Figures on the ratio of women to men in African armies are hard to come by, but whatever glimpse there is indicates that some hard spade work is needed to reach gender equity. For example, Egypt, Ethiopia, Morocco, Eritrea, Angola and Algeria— the largest armies on the continent — have over 1.5 million active duty uniformed troops but it is not clear how many of these are women.
Accurate figures of women’s participation in national and regional military structures are critical to those working to ensure gender equity in this employment sector. Strong leadership and political will is needed at AU level to set specific quotas on equitable gender representation in national forces and the African standby force.
The inclusion of women in regional peacekeeping in particular brings in unique benefits. In hot spots experiencing sexual crimes against women such as the “food-for-sex” scandal involving the United Nations peacekeepers in the Democratic of Congo and Liberia, increased participation by women peacekeepers can provide a sense of security where male troops have failed.
At the international level, the tide is shifting in favour of more commitment to increased and improved participation of women in the military sector following the adoption of the United Nations Resolution 1325.
Peace keeping operations
Despite this, although the UN Department of Peacekeeping Operations has been in existence for 60 years (1948-2008), only seven women have ever held the top post of Special Representative of the Secretary-General (SRSG). Further, according to a 2008 gender audit of women in peace keeping operations, only 1.9 per cent of military personnel are women.
As of October 2006, only seven out of 16 peacekeeping operations in countries such as Haiti and Sudan had a full-time gender adviser. The rest of the missions had gender focal points people dealing with gender issues.
This skewed representation of women in UN peacekeeping mirrors the gender imbalance within the UN bureaucracy. The only one female head of mission and four women deputies in the UN system were based in Africa (Burundi, Chad, Liberia, and Sudan).
Some major players in the international system are facing pressure to increase the number of female combatants in their forces, albeit with deep resistance.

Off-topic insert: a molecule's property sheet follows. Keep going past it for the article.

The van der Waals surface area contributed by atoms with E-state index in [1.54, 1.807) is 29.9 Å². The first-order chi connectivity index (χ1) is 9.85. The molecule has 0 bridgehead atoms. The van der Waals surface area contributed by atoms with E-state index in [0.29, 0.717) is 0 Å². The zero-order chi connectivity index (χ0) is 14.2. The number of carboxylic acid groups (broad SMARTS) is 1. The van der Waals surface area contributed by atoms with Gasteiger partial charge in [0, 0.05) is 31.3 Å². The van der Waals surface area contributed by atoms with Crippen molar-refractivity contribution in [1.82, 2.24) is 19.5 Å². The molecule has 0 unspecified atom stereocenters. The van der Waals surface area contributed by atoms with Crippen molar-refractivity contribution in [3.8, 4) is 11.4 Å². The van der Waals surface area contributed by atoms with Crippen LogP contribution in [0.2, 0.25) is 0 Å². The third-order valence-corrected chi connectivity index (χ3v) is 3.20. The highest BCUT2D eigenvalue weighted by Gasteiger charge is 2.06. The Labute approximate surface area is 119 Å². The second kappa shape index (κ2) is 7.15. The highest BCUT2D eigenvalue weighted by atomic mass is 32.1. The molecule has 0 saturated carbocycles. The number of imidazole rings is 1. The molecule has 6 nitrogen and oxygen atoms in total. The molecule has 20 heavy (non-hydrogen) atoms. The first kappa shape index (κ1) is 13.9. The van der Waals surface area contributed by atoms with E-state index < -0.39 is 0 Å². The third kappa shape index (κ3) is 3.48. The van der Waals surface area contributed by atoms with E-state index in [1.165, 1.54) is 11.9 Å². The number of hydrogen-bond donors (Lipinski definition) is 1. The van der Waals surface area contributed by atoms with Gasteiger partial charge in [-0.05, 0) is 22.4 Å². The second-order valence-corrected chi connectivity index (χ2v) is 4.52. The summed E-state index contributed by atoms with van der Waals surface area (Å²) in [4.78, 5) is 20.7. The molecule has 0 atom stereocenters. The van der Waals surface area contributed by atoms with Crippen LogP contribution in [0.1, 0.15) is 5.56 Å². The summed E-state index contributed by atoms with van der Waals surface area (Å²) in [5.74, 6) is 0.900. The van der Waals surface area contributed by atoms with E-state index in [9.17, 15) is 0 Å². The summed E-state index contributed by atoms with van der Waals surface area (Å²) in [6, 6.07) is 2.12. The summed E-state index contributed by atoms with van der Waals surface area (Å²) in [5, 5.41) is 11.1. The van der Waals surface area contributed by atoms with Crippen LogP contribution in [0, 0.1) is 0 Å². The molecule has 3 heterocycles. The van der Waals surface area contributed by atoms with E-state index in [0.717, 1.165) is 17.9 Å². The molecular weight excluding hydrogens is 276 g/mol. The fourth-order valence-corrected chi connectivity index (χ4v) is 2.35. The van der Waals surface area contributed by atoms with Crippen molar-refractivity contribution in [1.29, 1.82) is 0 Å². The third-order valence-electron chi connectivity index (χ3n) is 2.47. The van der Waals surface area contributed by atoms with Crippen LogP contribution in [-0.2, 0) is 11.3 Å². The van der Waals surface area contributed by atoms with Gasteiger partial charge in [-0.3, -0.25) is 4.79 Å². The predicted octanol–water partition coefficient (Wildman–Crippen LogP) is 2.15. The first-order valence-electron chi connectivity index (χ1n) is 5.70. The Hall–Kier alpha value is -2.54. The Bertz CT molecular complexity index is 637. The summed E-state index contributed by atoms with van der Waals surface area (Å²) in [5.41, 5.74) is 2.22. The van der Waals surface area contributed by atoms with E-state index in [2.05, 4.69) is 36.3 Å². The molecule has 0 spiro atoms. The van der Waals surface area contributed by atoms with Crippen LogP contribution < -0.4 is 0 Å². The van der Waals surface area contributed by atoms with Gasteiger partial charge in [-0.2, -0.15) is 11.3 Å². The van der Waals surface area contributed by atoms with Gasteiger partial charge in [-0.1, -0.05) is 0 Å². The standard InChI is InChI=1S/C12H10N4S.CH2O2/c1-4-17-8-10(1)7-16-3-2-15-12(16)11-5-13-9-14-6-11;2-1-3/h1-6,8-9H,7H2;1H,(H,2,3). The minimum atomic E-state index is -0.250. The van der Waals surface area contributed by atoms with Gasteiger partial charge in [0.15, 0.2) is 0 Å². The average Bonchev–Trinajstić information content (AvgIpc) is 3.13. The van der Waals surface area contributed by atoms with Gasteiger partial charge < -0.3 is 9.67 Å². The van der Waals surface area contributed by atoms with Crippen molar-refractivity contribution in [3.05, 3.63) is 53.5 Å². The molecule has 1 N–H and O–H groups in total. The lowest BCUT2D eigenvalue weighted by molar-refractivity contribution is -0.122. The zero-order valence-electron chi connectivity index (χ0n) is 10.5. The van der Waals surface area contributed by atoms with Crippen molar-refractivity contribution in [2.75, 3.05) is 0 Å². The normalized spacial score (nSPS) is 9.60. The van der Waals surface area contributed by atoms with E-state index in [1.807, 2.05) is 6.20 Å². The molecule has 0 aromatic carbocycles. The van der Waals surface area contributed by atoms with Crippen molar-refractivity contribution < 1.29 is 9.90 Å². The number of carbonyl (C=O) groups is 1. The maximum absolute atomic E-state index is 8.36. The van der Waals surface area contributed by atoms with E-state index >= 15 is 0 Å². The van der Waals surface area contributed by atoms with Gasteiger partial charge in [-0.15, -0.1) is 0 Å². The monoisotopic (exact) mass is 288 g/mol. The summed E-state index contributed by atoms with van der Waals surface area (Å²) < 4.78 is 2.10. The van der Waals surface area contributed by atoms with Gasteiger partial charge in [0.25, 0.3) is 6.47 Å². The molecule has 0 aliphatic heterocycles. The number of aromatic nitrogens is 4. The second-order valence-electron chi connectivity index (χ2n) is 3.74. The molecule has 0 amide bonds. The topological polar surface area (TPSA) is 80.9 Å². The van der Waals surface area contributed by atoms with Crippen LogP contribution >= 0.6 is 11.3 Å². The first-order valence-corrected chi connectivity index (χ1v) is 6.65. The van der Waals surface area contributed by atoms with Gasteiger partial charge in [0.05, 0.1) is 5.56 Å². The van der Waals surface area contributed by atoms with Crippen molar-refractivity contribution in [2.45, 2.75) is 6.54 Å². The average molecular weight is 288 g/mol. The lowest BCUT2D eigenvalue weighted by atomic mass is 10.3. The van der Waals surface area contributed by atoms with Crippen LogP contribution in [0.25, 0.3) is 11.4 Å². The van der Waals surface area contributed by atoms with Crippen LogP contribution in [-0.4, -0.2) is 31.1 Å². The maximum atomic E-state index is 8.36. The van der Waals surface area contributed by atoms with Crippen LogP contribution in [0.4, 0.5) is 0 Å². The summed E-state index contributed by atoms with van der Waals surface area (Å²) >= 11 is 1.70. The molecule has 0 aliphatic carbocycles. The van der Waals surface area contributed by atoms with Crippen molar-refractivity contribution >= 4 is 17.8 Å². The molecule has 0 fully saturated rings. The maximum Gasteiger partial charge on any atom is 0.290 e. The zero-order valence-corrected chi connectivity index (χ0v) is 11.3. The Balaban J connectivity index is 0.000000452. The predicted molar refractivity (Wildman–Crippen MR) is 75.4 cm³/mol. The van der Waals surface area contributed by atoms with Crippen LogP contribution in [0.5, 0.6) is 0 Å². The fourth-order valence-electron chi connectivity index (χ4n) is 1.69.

China, as the world’s largest army with over 1.2 million troops does not have many women on the frontlines. India, the second largest, has a small contingent of 2.65 per cent while Britain and the US have approximately 15 per cent and 14 per cent women within their forces, respectively.
Women’s struggle for equal representation in the armed forces, however, is facing resistance from male counterparts. In the armed forces women are excluded on the basis of biological and physical reasons.
In the SADC, some countries do not have operational equipment that is suitable for women. Items as basic as bullet proof vests are not designed for large-breasted women and, in addition, some fighter jet seats do not accommodate large-hipped women.
Adjustments in budget, technology as well as clearly defined career paths and equal salaries are necessary to put women soldiers at the same level as their male colleagues.
With new emphasis on strategy and electronic technology, the frontline has receded significantly with less dependency on physical force and presence in the battlefields. Women military personnel do not, therefore, have to take place into combat. Those with the appropriate strategic knowledge and technical competence can still be part and parcel of this new system of warfare.
But with Africa’s continued heavy reliance on the physical form of defense and low technology, women are likely to remain in the military office blocks typing out letters.
Violence against women
The 30 per cent target for women’s involvement at all levels of decision making within Africa, set by the Prevention and Eradication of Violence against Women and Children, should be extended to armed forces and peacekeeping operations.
Notably, following the adoption of the Solemn Declaration on Gender Equality (2003) and the implementation of the parity principle within all AU structures, this proportion has been revised upwards to 50:50.
But Africa has to walk the talk implementing the spirit of these documents. Bridging rhetoric and reality is central to improving the position of women in the national, regional and international armies.
Anesu Makina is a Policy Analyst in Pretoria and Nairobi while Dr Monica Juma a senior associate with the Africa Policy Institute and currently the executive research director at the Africa Institute of South Africa